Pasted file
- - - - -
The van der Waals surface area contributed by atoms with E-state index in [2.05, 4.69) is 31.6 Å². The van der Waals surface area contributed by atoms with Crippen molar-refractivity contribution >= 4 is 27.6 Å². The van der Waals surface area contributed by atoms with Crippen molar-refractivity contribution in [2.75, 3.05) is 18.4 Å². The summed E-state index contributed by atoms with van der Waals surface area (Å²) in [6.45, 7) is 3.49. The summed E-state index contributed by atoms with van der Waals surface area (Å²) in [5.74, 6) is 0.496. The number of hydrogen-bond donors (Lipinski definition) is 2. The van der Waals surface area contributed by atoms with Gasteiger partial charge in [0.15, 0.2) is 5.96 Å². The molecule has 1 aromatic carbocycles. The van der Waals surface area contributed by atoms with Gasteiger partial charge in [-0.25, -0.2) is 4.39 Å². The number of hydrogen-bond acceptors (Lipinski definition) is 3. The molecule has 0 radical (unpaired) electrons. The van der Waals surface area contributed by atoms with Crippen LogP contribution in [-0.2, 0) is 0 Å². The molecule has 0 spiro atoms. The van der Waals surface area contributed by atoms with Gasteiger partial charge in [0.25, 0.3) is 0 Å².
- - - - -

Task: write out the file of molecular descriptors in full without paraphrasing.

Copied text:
The van der Waals surface area contributed by atoms with E-state index in [2.05, 4.69) is 31.6 Å². The van der Waals surface area contributed by atoms with Crippen molar-refractivity contribution >= 4 is 27.6 Å². The van der Waals surface area contributed by atoms with Crippen molar-refractivity contribution in [2.75, 3.05) is 18.4 Å². The summed E-state index contributed by atoms with van der Waals surface area (Å²) in [6.45, 7) is 3.49. The summed E-state index contributed by atoms with van der Waals surface area (Å²) in [5.74, 6) is 0.496. The number of hydrogen-bond donors (Lipinski definition) is 2. The van der Waals surface area contributed by atoms with Gasteiger partial charge in [0.15, 0.2) is 5.96 Å². The molecule has 1 aromatic carbocycles. The van der Waals surface area contributed by atoms with Gasteiger partial charge in [-0.25, -0.2) is 4.39 Å². The number of hydrogen-bond acceptors (Lipinski definition) is 3. The molecule has 0 radical (unpaired) electrons. The van der Waals surface area contributed by atoms with Crippen LogP contribution in [-0.2, 0) is 0 Å². The molecule has 0 spiro atoms. The van der Waals surface area contributed by atoms with Gasteiger partial charge in [0.25, 0.3) is 0 Å².